April’s Ag Advice

April's Ag Advice by April Borders Homeland security is an issue that affects all of us in agriculture. Since Sept. 11, 2001 we have heard much about homeland security throughout the United States.

We now fully realize that we in the United States can potentially be a target for nearly any kind of illegal activity, even to the point of terrorist threats and actions. Agriculture can potentially be a target as well.

We need to be aware of security issues and the related actions we need to take to keep ourselves, our ag supplies, and our ag commodities safe.

Homeland security, biosecurity and agrosecurity, so what are all of these terms we hear on the news? Recently the federal government created the Office of Homeland Security to oversee the security issues and enforcement efforts throughout the United States.

USDA then began to develop many materials to address homeland security in agriculture. There are two main areas on ag security. They are biosecurity and agrosecurity.

We have heard about biosecurity on the news. In general, it deals with the threat and spread of animal diseases like Foot and Mouth Disease and issues of contamination of food with microbial agents. Agrosecurity, on the other hand, deals with the risks that our crops could be sabotaged and our pesticides used as weapons.

Ag chemicals have played a huge part in increasing agricultural productivity but if placed in the wrong hands we could find ourselves in a very dangerous situation. By now you are probably thinking that this won't really happen, not here in South Dakota. Never say never.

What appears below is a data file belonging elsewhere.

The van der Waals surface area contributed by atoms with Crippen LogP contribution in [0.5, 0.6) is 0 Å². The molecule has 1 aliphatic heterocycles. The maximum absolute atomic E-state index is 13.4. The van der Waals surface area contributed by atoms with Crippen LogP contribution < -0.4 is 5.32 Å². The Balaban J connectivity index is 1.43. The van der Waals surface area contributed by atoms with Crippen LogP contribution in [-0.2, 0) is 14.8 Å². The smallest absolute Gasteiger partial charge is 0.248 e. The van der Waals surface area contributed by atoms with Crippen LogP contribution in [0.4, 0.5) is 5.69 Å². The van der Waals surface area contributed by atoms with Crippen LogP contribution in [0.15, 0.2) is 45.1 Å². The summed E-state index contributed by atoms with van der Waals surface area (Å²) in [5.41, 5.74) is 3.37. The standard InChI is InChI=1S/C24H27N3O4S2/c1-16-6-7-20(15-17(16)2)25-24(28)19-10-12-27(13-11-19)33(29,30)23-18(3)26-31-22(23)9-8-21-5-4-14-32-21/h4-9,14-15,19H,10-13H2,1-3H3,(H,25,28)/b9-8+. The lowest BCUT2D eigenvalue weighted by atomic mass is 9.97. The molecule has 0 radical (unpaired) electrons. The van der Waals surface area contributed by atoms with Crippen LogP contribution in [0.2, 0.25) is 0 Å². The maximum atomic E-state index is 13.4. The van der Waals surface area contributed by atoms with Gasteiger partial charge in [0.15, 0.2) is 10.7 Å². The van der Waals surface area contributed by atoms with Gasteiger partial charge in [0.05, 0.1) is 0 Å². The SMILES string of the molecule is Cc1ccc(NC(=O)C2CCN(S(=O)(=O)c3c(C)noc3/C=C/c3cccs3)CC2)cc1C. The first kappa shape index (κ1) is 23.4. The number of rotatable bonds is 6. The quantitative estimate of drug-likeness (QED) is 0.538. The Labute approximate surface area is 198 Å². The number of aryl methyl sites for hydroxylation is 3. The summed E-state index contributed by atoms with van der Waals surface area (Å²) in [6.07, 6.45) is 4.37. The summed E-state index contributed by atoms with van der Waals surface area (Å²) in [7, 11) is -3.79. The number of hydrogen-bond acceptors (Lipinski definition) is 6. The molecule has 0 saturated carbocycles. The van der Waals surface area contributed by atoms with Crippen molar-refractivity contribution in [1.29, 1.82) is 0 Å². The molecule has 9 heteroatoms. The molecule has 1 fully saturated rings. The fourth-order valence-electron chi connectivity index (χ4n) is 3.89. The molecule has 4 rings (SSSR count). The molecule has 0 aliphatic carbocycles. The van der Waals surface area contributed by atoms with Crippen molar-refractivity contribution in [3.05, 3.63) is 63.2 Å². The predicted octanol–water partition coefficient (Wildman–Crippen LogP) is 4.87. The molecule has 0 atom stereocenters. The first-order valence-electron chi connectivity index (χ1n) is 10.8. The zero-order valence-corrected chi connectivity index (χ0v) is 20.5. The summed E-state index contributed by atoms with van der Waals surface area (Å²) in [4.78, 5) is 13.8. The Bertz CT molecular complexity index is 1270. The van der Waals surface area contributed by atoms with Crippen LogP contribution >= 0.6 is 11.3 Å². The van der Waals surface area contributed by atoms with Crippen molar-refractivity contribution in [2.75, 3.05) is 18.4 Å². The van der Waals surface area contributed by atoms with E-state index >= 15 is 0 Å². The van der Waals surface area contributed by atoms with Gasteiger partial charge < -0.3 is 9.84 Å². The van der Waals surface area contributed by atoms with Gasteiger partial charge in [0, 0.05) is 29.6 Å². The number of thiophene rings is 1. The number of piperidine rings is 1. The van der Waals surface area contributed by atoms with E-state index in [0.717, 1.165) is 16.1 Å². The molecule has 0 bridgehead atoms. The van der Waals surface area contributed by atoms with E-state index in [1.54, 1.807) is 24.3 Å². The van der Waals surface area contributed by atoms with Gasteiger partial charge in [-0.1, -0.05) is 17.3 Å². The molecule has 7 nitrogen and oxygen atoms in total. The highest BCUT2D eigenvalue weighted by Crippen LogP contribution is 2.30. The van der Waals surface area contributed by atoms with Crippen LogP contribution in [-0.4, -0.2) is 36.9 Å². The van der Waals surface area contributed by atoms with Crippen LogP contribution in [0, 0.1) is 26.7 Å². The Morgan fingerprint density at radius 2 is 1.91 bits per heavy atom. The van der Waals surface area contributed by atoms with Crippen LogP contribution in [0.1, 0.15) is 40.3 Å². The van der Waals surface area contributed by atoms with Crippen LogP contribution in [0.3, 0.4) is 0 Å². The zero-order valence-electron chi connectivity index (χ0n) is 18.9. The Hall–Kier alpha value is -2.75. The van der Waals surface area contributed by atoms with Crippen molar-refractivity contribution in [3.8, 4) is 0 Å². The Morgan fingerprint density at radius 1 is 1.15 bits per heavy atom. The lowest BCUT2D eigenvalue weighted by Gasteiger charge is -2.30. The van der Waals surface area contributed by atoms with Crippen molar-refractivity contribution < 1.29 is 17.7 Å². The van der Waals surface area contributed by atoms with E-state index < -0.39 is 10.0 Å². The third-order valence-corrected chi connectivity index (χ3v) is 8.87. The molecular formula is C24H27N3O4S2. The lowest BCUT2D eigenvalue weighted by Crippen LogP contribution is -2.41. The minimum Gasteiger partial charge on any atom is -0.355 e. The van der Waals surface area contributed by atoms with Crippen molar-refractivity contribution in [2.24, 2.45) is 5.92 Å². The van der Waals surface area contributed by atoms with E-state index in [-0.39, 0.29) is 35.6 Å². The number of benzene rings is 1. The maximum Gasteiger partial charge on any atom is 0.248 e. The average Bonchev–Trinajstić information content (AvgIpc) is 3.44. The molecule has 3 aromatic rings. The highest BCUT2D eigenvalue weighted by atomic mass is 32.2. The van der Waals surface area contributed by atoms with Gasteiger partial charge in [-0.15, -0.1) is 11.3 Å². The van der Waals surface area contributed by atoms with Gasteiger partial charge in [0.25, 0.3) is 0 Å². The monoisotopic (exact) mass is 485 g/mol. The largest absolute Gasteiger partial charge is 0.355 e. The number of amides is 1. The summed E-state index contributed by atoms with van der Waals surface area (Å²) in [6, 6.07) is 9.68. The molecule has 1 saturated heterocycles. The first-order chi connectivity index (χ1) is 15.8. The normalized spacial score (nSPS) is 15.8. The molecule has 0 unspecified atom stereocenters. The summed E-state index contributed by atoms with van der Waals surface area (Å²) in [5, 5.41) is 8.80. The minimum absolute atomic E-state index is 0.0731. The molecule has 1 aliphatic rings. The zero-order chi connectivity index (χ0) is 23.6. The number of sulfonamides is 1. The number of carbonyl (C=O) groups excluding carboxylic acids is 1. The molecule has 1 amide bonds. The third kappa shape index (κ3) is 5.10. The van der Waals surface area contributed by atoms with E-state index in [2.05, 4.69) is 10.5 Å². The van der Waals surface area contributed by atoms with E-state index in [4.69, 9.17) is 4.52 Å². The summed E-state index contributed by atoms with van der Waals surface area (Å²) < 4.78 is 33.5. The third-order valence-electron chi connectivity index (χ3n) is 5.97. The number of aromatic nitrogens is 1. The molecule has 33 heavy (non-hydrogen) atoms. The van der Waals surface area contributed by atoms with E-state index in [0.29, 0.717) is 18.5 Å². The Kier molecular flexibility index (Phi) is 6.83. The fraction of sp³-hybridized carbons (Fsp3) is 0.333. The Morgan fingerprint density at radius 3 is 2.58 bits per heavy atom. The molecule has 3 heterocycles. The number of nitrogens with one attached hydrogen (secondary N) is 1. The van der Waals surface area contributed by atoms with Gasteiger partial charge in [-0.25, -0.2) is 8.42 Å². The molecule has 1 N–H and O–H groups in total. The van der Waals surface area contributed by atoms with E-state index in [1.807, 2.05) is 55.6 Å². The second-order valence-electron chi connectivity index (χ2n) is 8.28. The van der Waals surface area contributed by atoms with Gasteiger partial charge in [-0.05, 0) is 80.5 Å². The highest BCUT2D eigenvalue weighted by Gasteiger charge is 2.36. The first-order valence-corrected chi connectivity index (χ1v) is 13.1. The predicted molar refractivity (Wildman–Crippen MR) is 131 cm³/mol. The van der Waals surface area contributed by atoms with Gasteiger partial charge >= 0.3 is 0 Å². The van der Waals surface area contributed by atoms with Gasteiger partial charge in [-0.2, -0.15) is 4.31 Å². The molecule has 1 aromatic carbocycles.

Here are some examples, from across the US, of what we are talking about:


* 1984 incident: Salmonella (food poisoning) intentionally put into a salad bar by followers of a religious cult.


* 2000 incident: arsenic (old grasshopper poison) in vending machine � unknown if intentional or not, but most likely intentional.


* 1995 � Oklahoma City bombing. The bomb in this case was made from a large amount of ammonium nitrate, a common agricultural fertilizer.

The bottom line to all of this, we need to be prepared. We need to have a plan for our agricultural chemicals like an emergency discharge response plan. We need to secure our materials. Remember, pesticides are hazardous materials by nature. We also need to report problems that we notice.

We do have a problem that is growing right in front of our faces. That problem has to deal with anhydrous ammonia. Agriculture has depended on anhydrous ammonia as a nitrogen fertilizer for crops for many years. The reality ? unfortunately, anhydrous is a major input into the production of methamphetamine, an illegal and powerful drug. South Dakota is NOT immune � meth labs are here. They are common and are growing in numbers.

As we head into spring, let's make sure that we are storing our chemicals safely. Anything that we can do to prevent someone from taking anhydrous is worth the effort. It can be simple, like using bright-colored cable ties or other wire ties. This won't stop theft but they will let you know if someone is tampering with your equipment.

Tank locks are an option that can be put on a tank. They completely cover the valves and hose, are locked down to the valve stems, and provide good security. You might even consider removing the hose. Keep a close eye on inventory. Just remember � don't ignore anything that looks suspicious � check it out and report it.

Agrosecurity is a responsibility for all of us. You play a critical role because you are at the front line of the ag industry. Unfortunately, illegal activities happen all around us and are increasing in our rural communities. We can make a difference if we are willing to take action.

For more information call the Extension Office at 677-7111. Information for this topic came from Brad Ruden, Extension Associate � Pesticide Impact Assessment � SDSU.

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